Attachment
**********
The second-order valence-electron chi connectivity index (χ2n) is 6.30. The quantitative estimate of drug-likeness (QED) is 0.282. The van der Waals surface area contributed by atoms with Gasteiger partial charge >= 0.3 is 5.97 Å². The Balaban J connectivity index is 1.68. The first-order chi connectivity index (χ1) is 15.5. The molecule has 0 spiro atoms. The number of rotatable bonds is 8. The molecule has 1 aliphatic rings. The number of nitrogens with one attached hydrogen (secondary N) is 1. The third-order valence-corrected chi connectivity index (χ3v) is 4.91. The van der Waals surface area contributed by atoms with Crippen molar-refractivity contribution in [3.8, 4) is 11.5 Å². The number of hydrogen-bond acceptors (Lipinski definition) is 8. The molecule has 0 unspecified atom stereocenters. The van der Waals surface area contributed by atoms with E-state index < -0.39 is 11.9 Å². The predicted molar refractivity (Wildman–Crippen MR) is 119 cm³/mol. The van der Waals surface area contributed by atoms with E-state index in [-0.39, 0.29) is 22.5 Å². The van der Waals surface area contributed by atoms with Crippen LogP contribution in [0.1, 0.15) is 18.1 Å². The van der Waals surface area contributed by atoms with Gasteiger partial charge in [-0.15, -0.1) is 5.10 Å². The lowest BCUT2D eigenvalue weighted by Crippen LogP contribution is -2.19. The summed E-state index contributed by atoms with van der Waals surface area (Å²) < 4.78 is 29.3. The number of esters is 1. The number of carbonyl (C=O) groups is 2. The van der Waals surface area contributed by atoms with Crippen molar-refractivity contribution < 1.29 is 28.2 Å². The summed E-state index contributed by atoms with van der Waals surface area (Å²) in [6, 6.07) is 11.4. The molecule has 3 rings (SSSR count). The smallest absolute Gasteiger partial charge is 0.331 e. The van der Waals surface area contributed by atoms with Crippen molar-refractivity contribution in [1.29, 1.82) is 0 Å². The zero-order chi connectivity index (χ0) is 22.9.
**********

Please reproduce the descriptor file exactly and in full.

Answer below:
The second-order valence-electron chi connectivity index (χ2n) is 6.30. The quantitative estimate of drug-likeness (QED) is 0.282. The van der Waals surface area contributed by atoms with Gasteiger partial charge >= 0.3 is 5.97 Å². The Balaban J connectivity index is 1.68. The first-order chi connectivity index (χ1) is 15.5. The molecule has 0 spiro atoms. The number of rotatable bonds is 8. The molecule has 1 aliphatic rings. The number of nitrogens with one attached hydrogen (secondary N) is 1. The third-order valence-corrected chi connectivity index (χ3v) is 4.91. The van der Waals surface area contributed by atoms with Crippen molar-refractivity contribution in [3.8, 4) is 11.5 Å². The number of hydrogen-bond acceptors (Lipinski definition) is 8. The molecule has 0 unspecified atom stereocenters. The van der Waals surface area contributed by atoms with E-state index < -0.39 is 11.9 Å². The predicted molar refractivity (Wildman–Crippen MR) is 119 cm³/mol. The van der Waals surface area contributed by atoms with E-state index in [-0.39, 0.29) is 22.5 Å². The van der Waals surface area contributed by atoms with Crippen LogP contribution in [0.1, 0.15) is 18.1 Å². The van der Waals surface area contributed by atoms with Gasteiger partial charge in [-0.15, -0.1) is 5.10 Å². The lowest BCUT2D eigenvalue weighted by Crippen LogP contribution is -2.19. The summed E-state index contributed by atoms with van der Waals surface area (Å²) < 4.78 is 29.3. The number of esters is 1. The number of carbonyl (C=O) groups is 2. The van der Waals surface area contributed by atoms with Crippen molar-refractivity contribution < 1.29 is 28.2 Å². The summed E-state index contributed by atoms with van der Waals surface area (Å²) in [6, 6.07) is 11.4. The molecule has 3 rings (SSSR count). The smallest absolute Gasteiger partial charge is 0.331 e. The van der Waals surface area contributed by atoms with Crippen molar-refractivity contribution in [1.29, 1.82) is 0 Å². The zero-order chi connectivity index (χ0) is 22.9.